The American Civil Liberties Union (ACLU) has condemned a New Jersey High School for honoring police, the military and firefighters with a rally before a high school football game on Friday. The event took place before the Middletown High School South and Toms River High School game, which was one of the most highly awaited match-ups of the season; the schools are ranked number one and two in the state.
The pre-game rally, named “Salute to the USA”, included over 100 uniformed personnel from law enforcement agencies and military units across the state. It was organized jointly by Middletown School District and Middletown Police Department. “Salute to the USA” also incorporated a flyover by the New Jersey State Police Aviation Unit, Middletown mounted and K-9 units. The assembly also celebrated an officer from Linden, New Jersey who was injured in a shootout with Ahmad Khan Rahimi, who is accused of planting three explosive devices across the greater New York City metro area.
The organizer of the event, Middletown Police Deputy Chief Stephen Dollinger, told the Asbury Park Press that the rally was supposed to be a peaceful response to the highly publicized actions of San Francisco 49ers quarterback Colin Kaepernick, who has refused to stand for the national anthem before games to protest police treatment of African Americans. His actions have prompted a spate of similar protests by other professional athletes.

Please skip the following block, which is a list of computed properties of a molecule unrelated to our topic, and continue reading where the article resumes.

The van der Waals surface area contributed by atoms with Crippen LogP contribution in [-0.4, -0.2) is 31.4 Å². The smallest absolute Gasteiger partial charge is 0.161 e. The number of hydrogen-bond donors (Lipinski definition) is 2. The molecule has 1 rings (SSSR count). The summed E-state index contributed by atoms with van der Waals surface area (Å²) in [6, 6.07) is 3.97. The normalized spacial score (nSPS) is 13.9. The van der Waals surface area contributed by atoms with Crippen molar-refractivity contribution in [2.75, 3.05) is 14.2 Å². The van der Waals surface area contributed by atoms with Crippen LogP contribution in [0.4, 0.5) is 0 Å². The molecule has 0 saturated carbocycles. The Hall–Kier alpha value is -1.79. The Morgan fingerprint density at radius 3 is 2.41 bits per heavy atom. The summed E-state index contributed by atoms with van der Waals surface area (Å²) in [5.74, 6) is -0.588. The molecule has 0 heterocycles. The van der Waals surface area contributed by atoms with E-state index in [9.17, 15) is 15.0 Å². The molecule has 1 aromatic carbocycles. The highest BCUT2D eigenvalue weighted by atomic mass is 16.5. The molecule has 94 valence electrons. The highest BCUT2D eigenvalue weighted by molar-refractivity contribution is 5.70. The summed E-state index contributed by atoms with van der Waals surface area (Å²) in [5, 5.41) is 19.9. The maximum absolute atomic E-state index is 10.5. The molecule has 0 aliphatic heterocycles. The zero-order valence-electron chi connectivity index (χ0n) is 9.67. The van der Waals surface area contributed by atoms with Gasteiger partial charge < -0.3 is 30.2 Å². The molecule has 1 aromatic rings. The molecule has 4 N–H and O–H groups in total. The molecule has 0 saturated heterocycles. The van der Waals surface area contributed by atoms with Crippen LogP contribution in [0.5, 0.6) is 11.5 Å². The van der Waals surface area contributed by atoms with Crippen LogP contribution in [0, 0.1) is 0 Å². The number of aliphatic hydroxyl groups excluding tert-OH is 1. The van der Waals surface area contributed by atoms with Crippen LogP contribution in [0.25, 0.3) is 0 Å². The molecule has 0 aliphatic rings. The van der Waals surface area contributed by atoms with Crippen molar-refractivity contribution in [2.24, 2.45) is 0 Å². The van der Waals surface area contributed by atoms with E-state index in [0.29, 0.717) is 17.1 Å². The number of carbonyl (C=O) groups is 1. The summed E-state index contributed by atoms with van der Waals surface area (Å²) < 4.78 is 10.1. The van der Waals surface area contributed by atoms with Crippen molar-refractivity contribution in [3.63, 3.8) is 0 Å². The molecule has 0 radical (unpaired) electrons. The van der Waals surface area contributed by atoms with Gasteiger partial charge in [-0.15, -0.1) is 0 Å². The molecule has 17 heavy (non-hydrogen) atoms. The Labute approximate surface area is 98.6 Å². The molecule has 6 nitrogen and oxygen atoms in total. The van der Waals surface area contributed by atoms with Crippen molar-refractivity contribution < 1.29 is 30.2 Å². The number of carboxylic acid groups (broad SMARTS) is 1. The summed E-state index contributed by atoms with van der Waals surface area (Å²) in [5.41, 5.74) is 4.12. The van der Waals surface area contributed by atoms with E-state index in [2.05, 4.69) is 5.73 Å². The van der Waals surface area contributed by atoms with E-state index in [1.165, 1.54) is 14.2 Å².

ACLU of New Jersey organizer, Jasmine Crenshaw, told NJ.com that the demonstration sent the “frightening message” that police will not tolerate people expressing their views. Crenshaw alleged that the police event created “an atmosphere that suppresses political protest.”
Additionally, the ACLU sent a letter to school officials prior to the event in conjunction with the National Organization of Black Law Enforcement Executives and the NAACP. The letter stated that the pro-police event before the game was “a disservice to the students and players” because it was being used to send a political message.
The letter goes on to cite the First Amendment, asserting that “no student – including football players – can be required to participate in the event or stand for the national anthem.”
Dollinger countered by insisting that he had no objection to people who want to “stand up for social justice,” but he qualified this by saying: “It’s another thing not to stand up for the national anthem.”